Darren Jones, Managing Partner, Polaris Management Partners
Abstract

The meaning of effectiveness of healthcare compliance programs has shifted in recent years. This article examines that shift and what it means for the role of the Compliance Officer including the need to evaluate and oversee a portfolio of risks.

Arrow

Using the Crystal Ball: What Does the Future Hold for Life Science Compliance?
Corey Hoze, J.D. Candidate, Mitchell Hamline School of Law (2018)
Abstract

Recently, as part of the course Legal Compliance Essentials for Drug, Device and Biotech Companies, Mitchell Hamline Law School, students were asked to write about what they saw as the important emerging issues for life sciences and what compliance professionals will need to do to adapt. Here is the second in the two-part series.

FDA

Arrow

A Last Hurrah as CDRH Issues Guidances Before Obama’s Departure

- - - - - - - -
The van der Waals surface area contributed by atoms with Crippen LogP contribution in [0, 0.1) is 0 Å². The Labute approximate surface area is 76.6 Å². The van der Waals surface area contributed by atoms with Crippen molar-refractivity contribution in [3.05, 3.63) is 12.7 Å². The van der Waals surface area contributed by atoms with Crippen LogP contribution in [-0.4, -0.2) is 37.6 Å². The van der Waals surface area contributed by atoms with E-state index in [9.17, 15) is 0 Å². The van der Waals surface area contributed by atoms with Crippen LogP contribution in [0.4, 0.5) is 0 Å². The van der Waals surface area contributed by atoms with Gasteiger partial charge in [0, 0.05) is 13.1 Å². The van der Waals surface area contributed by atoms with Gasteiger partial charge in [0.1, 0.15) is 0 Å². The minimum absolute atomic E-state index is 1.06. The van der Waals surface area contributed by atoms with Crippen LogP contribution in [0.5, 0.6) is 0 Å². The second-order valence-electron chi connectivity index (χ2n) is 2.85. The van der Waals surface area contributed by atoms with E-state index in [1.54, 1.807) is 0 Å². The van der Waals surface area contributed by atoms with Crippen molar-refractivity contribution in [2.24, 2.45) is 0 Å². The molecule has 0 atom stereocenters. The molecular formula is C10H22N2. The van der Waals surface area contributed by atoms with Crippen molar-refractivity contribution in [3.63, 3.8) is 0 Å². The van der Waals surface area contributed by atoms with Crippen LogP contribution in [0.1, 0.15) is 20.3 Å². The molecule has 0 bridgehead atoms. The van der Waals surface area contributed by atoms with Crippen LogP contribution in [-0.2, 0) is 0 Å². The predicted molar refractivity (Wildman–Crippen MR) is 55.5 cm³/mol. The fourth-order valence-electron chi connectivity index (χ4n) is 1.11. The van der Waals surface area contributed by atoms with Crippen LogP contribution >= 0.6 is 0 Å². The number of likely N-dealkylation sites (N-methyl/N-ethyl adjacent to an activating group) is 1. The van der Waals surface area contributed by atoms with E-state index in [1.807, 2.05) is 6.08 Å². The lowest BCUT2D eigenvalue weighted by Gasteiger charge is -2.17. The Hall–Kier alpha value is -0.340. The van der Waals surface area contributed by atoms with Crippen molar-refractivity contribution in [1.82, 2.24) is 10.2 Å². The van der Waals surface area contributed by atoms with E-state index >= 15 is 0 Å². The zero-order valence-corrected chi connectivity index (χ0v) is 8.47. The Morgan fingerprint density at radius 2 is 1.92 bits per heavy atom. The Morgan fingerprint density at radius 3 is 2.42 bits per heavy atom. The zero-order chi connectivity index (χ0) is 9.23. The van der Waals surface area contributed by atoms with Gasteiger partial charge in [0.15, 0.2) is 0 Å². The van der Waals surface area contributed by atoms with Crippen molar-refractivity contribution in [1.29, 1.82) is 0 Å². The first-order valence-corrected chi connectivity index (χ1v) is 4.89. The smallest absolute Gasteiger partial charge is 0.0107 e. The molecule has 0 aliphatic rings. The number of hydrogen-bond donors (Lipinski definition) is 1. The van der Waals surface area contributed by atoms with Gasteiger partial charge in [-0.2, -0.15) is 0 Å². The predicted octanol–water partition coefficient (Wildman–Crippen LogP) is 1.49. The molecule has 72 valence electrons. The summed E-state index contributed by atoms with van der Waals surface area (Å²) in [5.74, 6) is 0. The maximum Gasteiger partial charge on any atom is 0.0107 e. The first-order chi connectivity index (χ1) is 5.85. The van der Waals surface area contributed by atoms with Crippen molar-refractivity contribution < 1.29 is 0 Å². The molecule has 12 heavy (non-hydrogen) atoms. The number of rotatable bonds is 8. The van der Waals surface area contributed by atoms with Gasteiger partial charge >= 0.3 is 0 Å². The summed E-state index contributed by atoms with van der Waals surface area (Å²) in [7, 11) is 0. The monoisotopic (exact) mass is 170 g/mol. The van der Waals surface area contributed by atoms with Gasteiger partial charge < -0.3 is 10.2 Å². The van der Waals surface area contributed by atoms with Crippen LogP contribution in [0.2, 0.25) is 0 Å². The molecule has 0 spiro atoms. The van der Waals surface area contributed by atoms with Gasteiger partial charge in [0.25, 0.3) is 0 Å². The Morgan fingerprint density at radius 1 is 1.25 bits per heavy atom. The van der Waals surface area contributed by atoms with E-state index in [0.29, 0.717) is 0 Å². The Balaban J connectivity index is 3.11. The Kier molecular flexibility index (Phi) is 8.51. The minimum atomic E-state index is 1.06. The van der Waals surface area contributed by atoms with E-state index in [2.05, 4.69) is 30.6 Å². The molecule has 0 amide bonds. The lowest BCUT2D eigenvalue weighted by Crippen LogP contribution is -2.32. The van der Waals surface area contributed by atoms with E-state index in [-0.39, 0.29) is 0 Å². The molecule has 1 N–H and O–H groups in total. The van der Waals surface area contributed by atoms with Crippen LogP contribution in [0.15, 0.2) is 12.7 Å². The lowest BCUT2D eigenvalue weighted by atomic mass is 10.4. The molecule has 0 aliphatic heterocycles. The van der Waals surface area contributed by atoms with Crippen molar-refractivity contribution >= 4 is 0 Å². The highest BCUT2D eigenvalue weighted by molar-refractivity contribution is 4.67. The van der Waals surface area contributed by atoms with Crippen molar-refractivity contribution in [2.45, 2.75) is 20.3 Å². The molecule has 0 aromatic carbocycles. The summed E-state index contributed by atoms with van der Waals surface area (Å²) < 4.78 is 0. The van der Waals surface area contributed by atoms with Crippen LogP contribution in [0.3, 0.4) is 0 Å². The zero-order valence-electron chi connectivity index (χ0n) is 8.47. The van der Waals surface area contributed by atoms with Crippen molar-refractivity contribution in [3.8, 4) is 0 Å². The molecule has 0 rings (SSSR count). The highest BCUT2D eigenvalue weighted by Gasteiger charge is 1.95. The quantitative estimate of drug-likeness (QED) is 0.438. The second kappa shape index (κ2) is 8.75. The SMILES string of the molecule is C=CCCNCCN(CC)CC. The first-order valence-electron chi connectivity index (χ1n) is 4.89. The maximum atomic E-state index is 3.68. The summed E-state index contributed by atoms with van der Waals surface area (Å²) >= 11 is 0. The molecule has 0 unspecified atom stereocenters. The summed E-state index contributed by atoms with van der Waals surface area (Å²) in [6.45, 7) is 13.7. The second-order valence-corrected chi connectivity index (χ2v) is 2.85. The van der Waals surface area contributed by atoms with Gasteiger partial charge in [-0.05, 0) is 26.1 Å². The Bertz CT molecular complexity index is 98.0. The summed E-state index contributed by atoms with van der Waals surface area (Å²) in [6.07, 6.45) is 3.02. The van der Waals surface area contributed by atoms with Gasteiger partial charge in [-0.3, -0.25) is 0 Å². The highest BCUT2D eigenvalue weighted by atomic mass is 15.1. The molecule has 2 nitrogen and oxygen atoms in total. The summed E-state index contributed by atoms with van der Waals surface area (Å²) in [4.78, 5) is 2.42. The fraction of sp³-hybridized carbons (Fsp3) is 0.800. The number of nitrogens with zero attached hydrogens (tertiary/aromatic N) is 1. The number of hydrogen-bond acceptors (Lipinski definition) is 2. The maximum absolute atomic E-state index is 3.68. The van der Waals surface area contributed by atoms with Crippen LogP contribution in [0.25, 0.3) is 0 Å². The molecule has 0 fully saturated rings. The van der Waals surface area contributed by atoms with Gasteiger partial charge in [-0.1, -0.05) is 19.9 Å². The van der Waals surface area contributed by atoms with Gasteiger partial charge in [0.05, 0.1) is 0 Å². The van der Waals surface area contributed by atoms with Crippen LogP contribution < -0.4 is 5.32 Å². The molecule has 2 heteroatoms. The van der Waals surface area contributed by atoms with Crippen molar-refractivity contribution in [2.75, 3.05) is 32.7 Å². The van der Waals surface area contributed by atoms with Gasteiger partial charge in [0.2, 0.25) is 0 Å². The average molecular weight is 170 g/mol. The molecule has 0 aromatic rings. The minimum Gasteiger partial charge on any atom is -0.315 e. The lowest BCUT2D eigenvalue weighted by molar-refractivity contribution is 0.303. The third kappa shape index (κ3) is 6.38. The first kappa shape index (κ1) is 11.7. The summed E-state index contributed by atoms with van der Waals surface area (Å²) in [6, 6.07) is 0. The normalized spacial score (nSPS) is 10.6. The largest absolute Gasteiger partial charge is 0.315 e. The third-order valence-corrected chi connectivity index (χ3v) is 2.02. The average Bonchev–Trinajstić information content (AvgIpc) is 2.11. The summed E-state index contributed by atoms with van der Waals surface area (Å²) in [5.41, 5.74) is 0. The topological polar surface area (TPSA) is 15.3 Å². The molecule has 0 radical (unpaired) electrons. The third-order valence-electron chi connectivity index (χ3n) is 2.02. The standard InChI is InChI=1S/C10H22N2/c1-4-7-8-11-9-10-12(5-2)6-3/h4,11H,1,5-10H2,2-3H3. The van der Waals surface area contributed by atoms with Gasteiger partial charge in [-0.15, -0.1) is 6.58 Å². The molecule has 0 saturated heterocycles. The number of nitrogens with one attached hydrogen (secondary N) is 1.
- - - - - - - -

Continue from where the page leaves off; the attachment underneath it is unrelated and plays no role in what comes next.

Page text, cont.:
Kaitlin Fallon Wildoner, Esq., Senior Staff Writer, Life Science Compliance Update
Abstract

In a last-minute attempt to put a permanent mark on the life sciences (and specifically, the medical device) industry, the outgoing Obama Administration issued a litany of final and draft guidances in a roughly six-week period. This article briefly reviews these new guidance documents.

Enforcement

Arrow

Medical Devices & False Claims – Shire’s Settlement Is One for the History Books
Kaitlin Fallon Wildoner, Esq., Senior Staff Writer, Life Science Compliance Update
Abstract

We have seen many large False Claims and Anti-kickback settlements with pharmaceutical companies and the prescriptions they manufacture. Now, a medical device company has gotten into difficulty for many of the same types of violative activities. This article provides an overview of the allegations and the settlement.

Arrow

Do DPA’s Work? – The BioMet Case Study
Robert N. Wilkey, Esq., LSCU Staff Writer
Abstract